Describe what makes you successful?

23 Replies

Napoleon Hill, "Think And Grow Rich" was a profound book that help change the set of my sail.   Just as a ship can change course with the wind, you can change the direction of your life by the setting of your sail.

In it, he has analyzed and carefully interviewed over (500) financially successful people over many years to compile information for the secret to their success.   

If you have read it great, if you have not, no problem there are many other great books having been written on the subject that has helped 'change the set of your sail'.  I am curious as to the variety of answers that will be written and collected when one describes:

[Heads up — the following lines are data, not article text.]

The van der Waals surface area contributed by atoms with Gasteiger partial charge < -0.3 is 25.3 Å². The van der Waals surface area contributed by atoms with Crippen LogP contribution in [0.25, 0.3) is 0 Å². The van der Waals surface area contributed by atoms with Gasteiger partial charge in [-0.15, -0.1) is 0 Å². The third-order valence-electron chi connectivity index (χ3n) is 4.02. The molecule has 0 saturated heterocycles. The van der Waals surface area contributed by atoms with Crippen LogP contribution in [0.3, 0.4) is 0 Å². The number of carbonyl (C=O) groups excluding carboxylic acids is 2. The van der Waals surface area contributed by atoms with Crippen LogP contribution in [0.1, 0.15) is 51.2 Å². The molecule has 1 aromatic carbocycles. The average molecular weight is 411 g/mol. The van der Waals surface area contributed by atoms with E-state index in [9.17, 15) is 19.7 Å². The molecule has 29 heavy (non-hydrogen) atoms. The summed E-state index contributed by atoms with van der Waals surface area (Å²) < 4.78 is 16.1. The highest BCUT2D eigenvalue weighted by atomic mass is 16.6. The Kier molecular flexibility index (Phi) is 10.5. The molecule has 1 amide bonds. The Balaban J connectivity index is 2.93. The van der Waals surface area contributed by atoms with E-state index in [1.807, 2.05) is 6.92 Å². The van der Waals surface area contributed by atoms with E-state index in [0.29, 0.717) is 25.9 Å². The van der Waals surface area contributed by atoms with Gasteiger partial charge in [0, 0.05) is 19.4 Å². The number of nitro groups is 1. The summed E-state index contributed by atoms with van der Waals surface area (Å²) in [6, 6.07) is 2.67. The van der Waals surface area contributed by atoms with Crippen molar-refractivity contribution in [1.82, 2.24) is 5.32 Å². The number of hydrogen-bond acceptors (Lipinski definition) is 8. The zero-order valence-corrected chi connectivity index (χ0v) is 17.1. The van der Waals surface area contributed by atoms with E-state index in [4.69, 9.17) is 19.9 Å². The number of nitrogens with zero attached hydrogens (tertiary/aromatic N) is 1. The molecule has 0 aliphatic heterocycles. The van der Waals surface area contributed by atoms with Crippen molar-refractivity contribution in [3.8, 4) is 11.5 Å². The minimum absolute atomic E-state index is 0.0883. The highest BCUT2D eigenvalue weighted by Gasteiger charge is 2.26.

What was the book that "changed the set of your sail?"

& "What makes you successful?"

The E-Myth Revisited was instrumental in my thinking about entrepreneurial matters.

As for what makes me successful, it's likely my laziness.  Because I don't like working, I do my best to ensure that every minute I AM working, I'm focused on the task(s) that are most instrumental to my business successful.

I did not have a book that changed my mindset.  It was a person that used to work for me when I was a manager at a large company. 

I sat down with him one day to go over his job performance.  He informed me that if I made his job unpleasant, that he would quit.  I asked him how he could just walk away and he informed me of his apartment ownership.

Our conversation changed from there.  I tried to get him to teach me but he just kept telling to go and buy some.